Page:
The Walking Dead Book Ten

The Walking Dead Book Ten
The Walking Dead Book Ten review
  • North American Publisher / ISBN: Image Comics - 978-1-63215-034-9
  • Volume No.: 10
  • Release date: 2014
  • Format: Black and white
  • UPC: 9781632150349
  • Contains adult content?: yes
  • Does this pass the Bechdel test?: yes
  • Positive minority portrayal?: yes

For once, this is a less than ideal hardback compilation, although due only to the way the story arc breaks down, meaning the two combined books (March to War and All Out War Part One) end midway through a two volume story.

It’s a story that’s been a while in coming. The lead-up occupied all of Book Nine and takes half of this book also, and concerns a well organised tyrant called Negan with the following and resources to intimidate a number of communities into turning over half their supplies in return for his not wiping them out. He continues to be a monstrous creation, repeatedly espousing how reasonable he is, when constantly proving otherwise, “Push him over the side or you all die” being one of his more printable utterances. For story purposes Rick Grimes has to remain alive despite the number of times he provokes Negan, and although there is some justification, it doesn’t really hold water. However, for the previous several books, death has been individual and the exception. Not so here. In what in paperback was All Out War Part One, the purpose of the time Robert Kirkman’s previously spent with relatively minor characters is revealed. Unless we know people, we’re not going to miss them when they’re gone. And many of them are by the end of the book.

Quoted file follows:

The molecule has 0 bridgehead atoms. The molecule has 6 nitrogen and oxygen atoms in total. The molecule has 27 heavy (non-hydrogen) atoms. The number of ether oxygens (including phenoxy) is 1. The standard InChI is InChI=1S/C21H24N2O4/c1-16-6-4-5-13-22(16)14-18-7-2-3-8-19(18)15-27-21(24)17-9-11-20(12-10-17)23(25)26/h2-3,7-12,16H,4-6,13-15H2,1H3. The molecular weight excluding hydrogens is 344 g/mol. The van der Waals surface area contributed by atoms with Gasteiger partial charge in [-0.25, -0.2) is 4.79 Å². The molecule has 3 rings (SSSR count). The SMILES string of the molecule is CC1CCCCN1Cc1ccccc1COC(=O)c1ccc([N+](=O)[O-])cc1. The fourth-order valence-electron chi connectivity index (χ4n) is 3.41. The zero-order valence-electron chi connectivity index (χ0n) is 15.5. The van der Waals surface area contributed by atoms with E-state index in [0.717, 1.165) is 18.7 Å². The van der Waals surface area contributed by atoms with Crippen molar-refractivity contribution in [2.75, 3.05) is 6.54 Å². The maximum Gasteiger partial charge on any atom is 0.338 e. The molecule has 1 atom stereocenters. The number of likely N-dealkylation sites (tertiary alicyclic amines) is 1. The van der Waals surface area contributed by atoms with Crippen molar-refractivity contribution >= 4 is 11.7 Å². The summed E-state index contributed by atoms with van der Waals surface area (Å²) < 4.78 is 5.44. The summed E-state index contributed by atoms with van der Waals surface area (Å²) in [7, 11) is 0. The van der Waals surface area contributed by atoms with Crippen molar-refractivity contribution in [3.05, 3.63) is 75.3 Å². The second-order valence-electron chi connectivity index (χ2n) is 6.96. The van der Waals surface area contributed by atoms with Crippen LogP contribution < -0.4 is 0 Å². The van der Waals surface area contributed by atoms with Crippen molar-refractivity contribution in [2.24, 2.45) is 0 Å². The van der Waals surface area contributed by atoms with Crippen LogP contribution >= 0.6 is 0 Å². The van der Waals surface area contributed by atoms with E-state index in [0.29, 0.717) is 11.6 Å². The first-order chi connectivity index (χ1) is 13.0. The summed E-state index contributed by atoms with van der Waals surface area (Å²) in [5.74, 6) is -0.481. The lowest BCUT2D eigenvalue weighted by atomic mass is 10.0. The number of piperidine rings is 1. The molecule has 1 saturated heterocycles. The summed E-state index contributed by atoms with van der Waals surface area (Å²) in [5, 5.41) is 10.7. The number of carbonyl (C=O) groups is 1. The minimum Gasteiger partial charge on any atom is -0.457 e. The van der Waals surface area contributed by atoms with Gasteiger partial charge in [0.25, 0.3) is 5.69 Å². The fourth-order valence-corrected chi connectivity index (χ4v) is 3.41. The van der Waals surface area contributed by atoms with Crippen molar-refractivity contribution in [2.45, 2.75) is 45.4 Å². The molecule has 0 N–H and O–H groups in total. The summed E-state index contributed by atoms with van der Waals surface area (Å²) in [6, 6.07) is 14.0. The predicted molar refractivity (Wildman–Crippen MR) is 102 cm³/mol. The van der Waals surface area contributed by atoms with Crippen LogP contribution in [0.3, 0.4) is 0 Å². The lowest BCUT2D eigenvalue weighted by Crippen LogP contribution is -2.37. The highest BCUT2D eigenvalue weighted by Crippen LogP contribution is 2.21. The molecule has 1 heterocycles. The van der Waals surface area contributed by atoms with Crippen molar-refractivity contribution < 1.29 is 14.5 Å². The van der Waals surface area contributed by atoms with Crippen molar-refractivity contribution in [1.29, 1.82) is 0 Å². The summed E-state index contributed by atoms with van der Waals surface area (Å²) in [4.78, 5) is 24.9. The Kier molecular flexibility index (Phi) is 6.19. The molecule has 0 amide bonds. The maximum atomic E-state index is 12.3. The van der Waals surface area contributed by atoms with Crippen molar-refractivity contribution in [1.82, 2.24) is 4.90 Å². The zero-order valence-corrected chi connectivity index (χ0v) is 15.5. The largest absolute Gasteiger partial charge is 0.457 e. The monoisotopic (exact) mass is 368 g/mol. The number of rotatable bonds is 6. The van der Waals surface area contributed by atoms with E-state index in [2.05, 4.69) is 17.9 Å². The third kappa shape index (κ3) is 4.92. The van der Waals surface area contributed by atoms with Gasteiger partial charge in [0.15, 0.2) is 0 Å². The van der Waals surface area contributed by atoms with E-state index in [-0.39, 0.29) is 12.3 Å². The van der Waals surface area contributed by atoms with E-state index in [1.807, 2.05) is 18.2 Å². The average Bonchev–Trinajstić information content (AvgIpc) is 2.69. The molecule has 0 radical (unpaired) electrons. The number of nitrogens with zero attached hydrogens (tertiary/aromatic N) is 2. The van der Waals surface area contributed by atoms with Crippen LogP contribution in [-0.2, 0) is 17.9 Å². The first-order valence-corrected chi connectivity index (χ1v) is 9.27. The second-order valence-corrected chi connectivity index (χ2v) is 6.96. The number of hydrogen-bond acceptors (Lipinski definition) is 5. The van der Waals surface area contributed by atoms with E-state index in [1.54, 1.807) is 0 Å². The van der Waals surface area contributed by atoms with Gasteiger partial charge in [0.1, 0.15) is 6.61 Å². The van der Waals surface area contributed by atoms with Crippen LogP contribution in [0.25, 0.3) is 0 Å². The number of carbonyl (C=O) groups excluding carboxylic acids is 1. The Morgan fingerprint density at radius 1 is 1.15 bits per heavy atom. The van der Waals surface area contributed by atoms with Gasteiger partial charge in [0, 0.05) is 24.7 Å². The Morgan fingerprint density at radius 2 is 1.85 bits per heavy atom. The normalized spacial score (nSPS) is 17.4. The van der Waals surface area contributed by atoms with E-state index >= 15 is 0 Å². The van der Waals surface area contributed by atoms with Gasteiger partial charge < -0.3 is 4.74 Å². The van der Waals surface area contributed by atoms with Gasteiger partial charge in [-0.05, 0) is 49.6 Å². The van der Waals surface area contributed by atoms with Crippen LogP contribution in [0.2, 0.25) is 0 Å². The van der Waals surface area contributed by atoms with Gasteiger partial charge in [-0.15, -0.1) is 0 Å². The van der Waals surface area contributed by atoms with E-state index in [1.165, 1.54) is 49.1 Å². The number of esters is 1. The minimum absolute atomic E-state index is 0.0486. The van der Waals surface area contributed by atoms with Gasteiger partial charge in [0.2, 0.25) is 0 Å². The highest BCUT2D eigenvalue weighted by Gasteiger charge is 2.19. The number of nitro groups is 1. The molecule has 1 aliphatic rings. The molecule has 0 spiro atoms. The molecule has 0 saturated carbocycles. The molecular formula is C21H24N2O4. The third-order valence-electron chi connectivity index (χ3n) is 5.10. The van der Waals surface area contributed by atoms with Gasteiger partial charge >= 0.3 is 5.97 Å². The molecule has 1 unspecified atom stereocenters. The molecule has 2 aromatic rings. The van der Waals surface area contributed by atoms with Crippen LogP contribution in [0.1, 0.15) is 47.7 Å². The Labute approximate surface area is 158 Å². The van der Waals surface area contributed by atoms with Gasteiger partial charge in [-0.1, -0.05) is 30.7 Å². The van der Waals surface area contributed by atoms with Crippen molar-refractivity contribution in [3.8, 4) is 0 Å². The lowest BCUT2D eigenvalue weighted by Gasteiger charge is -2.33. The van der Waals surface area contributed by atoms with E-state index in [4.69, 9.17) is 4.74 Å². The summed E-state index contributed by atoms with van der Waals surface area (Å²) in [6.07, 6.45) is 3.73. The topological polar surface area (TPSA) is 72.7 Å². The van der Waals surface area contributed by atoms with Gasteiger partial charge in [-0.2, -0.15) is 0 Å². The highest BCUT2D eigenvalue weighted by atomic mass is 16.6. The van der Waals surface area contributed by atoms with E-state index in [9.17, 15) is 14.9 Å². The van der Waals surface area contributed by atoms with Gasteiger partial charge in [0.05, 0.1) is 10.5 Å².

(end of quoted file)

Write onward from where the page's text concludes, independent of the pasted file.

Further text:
Because there’s far more action than usual, Charlie Adlard shines more obviously. It’s normally the case that not until one stops to think does it become apparent how well Adlard puts together the numerous conversations and quiet moments. This content shifts the balance from talking scenes to action, and the way he manages it is great. The sample art may suggest otherwise, but Adlard often chooses to stick to smaller panels, which isn’t a labour saving device as he fills those smaller panels with background detail.

This isn’t a collection featuring as many surprises as we’ve become accustomed to, but the few bombshells that are dropped pack the necessary punch. Over recent books the zombies themselves have become corralled, almost tamed, but that’s not the case here. They’ve a part to play again, and individually and collectively they shock. The remainder of the shocks are in the form of deaths. Everything seems to be up for grabs, so is it heretical to suggest that at this point the series could survive without Rick Grimes? Whether foreshadowing or coincidence, other characters here either show leadership potential or believe communities would be better under their guidance.

The ending’s ambiguous, although definitively interpreted by Negan, and Kirkman’s spread the suspense so well, the chances are you’ll want to head directly to Book Eleven. Alternatively you could go for the massive third Walking Dead Compendium, containing this and the content of six other paperbacks.